First Person Dies Of Coronavirus In U.S.
Updated at 2:43 p.m. ET
A person in Washington state infected with coronavirus has died, according to the Seattle and King County Department of Health. The fatality marks the first death associated with the virus in the United States.
Two patients with acute respiratory symptoms tested positive for the coronavirus Friday night at EvergreenHealth Medical Center in Kirkland, Washington, a suburb of Seattle. One of the patients has since died, and the other is in isolation. The state's health department has not confirmed details of the death, or whether the CDC confirmed the coronavirus screening test, but plans to announce more at a press conference Saturday afternoon.
The death comes after U.S. health officials have warned that coronavirus now appears to be spreading within the country from person to person independent of any foreign travel. The Centers for Disease Control and Prevention acknowledged three such cases, known as community spread, in the U.S. late Friday night.
"When you have a community spread, someone appears, had to have been infected by someone, but you don't know who that person was," Dr. Anthony Fauci, director of the National Institute of Allergy and Infectious Diseases at the National Institutes of Health, told NBC Saturday morning. "It becomes more difficult to track down what the original source was."
President Trump spoke at the White House on Saturday, praising the "aggressive efforts" taken by his administration to stop the spread of coronavirus.
The new cases bring the total number of confirmed cases within the United States to more than 60, though 44 of those cases originated aboard the Diamond Princess Cruise Ship and three other cases involve people who were brought back from Wuhan, China, where the global outbreak began.
The new, unexplained COVID-19 cases were confirmed by health authorities in Washington County, Oregon, and Snohomish County, Washington, where the infected person is a high school student. These new cases join two other cases, both confirmed in California, that appear unrelated to foreign travel. An additional case was confirmed in Washington state on Friday, with the patient having recently traveled to South Korea, where more than 3,000 people are now confirmed to have the virus.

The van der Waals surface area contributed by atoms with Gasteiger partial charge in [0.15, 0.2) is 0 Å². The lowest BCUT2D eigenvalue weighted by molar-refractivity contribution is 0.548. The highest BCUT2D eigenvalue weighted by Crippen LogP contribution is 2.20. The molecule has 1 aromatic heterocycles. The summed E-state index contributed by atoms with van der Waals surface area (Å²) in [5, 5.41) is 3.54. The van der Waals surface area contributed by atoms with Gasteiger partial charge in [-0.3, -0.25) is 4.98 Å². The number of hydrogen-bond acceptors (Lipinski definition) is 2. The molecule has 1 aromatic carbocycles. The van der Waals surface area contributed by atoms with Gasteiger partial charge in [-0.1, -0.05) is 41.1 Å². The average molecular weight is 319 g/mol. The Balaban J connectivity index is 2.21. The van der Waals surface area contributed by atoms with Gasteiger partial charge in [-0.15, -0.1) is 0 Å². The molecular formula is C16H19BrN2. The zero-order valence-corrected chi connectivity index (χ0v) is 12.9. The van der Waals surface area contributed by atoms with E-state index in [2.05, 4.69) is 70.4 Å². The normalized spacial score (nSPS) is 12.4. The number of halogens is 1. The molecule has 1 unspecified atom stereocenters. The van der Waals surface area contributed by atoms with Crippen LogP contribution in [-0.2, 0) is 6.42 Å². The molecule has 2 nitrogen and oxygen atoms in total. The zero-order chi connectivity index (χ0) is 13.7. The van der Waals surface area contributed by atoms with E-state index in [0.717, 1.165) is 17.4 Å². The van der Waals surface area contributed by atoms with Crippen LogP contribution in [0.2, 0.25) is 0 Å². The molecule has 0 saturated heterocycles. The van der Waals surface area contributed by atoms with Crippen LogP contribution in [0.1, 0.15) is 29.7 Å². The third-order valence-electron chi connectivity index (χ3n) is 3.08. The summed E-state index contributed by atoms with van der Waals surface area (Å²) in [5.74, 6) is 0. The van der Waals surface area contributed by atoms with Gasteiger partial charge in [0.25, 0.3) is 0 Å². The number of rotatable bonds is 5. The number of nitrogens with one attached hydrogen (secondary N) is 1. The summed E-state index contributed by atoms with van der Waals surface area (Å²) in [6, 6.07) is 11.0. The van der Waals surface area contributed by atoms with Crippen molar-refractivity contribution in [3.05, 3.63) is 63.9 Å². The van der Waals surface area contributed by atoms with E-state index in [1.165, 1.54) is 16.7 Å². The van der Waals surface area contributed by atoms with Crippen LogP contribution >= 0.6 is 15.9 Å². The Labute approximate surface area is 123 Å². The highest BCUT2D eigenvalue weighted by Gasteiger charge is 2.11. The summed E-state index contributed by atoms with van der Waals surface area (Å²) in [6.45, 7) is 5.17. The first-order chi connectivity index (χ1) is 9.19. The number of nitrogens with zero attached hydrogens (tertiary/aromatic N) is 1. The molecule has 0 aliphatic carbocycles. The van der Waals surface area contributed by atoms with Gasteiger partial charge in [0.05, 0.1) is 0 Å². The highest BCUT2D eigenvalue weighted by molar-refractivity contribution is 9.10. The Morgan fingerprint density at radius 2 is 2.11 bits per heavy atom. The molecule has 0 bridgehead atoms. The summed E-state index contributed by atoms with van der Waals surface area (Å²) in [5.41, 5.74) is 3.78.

The confirmation of these new cases may actually be somewhat delayed, in part because there was an initial backlog in testing for the virus within the U.S. A problem with the test kits that the CDC distributed across the country required most testing to happen at the CDC headquarters in Atlanta. Federal health officials now say they have resolved the issue and are now working to distribute new test kits across the country.
Additionally, the UC Davis Medical Center in Sacramento, Calif., where one of the unexplained cases is being treated, says that patient didn't meet the CDC's threshold to approve a coronavirus test at first and so diagnosis was delayed for days. The CDC defended that delay, saying CDC guidelines were broad for travelers but not for people within the U.S.
Meanwhile, 124 health care workers who were likely exposed to the virus at that same UC Davis medical center were sent home and told by the hospital to quarantine themselves. The workers, who have complied with the order and are being paid, view the hospital's actions as a system failure, according to a report by KQED.
The novel coronavirus continues to spread across the globe, including a massive surge in South Korea, where more than 800 new cases were confirmed between Friday and Saturday. The South Korean government has urged its citizens to stay indoors.
Though the vast majority of the more than 85,000 confirmed cases have occurred in China where the outbreak began, the resulting disease, COVID-19, is now in at least 57 countries and on every continent excluding Antarctica, according to the World Health Organization.
In total, more than 2,800 people worldwide have died from the virus so far, mostly in China, where the death rate is estimated to be around 2 percent, much lower than the death rates for previous coronavirus outbreaks like SARS or MERS, which had death rates of 10% and 34% respectively. The death rate of this new coronavirus could also be lower than it appears if mild cases are not being reported.
Despite what could be the start of community spread, people in the U.S. do not need to change their day-to-day habits, Dr. Fauci said in his NBC interview.
"Right now the risk is still low, but this could change," he said.
Health officials maintain that among the best ways to prevent the spread of the novel coronavirus are the same as those to prevent the seasonal flu: Wash your hands frequently for at least 20 seconds, avoid touching your face, and stay home when feeling sick.
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